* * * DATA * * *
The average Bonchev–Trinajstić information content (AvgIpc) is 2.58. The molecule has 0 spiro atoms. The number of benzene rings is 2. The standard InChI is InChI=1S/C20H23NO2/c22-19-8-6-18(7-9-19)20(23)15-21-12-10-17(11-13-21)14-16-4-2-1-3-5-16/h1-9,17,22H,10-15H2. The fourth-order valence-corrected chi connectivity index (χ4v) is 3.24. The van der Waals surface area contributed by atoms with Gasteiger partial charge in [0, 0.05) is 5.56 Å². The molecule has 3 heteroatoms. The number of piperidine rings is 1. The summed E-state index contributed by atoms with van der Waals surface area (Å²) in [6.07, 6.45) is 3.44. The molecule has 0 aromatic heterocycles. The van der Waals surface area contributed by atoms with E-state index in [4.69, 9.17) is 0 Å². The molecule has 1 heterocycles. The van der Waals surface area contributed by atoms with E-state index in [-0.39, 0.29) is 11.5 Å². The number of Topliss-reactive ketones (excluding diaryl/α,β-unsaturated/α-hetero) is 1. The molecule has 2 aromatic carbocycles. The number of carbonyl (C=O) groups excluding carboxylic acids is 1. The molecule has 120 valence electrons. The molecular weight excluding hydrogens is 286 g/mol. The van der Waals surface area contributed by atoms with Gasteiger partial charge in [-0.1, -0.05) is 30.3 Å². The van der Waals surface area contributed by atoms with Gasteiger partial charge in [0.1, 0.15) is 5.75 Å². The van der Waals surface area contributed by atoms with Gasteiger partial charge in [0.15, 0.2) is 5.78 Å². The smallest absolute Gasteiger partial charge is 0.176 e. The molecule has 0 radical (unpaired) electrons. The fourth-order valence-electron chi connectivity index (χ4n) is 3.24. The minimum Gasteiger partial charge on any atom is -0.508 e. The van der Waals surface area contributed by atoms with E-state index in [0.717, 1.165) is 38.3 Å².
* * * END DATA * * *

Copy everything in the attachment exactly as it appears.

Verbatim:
The average Bonchev–Trinajstić information content (AvgIpc) is 2.58. The molecule has 0 spiro atoms. The number of benzene rings is 2. The standard InChI is InChI=1S/C20H23NO2/c22-19-8-6-18(7-9-19)20(23)15-21-12-10-17(11-13-21)14-16-4-2-1-3-5-16/h1-9,17,22H,10-15H2. The fourth-order valence-corrected chi connectivity index (χ4v) is 3.24. The van der Waals surface area contributed by atoms with Gasteiger partial charge in [0, 0.05) is 5.56 Å². The molecule has 3 heteroatoms. The number of piperidine rings is 1. The summed E-state index contributed by atoms with van der Waals surface area (Å²) in [6.07, 6.45) is 3.44. The molecule has 0 aromatic heterocycles. The van der Waals surface area contributed by atoms with E-state index in [4.69, 9.17) is 0 Å². The molecule has 1 heterocycles. The van der Waals surface area contributed by atoms with E-state index in [-0.39, 0.29) is 11.5 Å². The number of Topliss-reactive ketones (excluding diaryl/α,β-unsaturated/α-hetero) is 1. The molecule has 2 aromatic carbocycles. The number of carbonyl (C=O) groups excluding carboxylic acids is 1. The molecule has 120 valence electrons. The molecular weight excluding hydrogens is 286 g/mol. The van der Waals surface area contributed by atoms with Gasteiger partial charge in [-0.1, -0.05) is 30.3 Å². The van der Waals surface area contributed by atoms with Gasteiger partial charge in [0.1, 0.15) is 5.75 Å². The van der Waals surface area contributed by atoms with Gasteiger partial charge in [0.15, 0.2) is 5.78 Å². The smallest absolute Gasteiger partial charge is 0.176 e. The molecule has 0 radical (unpaired) electrons. The fourth-order valence-electron chi connectivity index (χ4n) is 3.24. The minimum Gasteiger partial charge on any atom is -0.508 e. The van der Waals surface area contributed by atoms with E-state index in [0.717, 1.165) is 38.3 Å².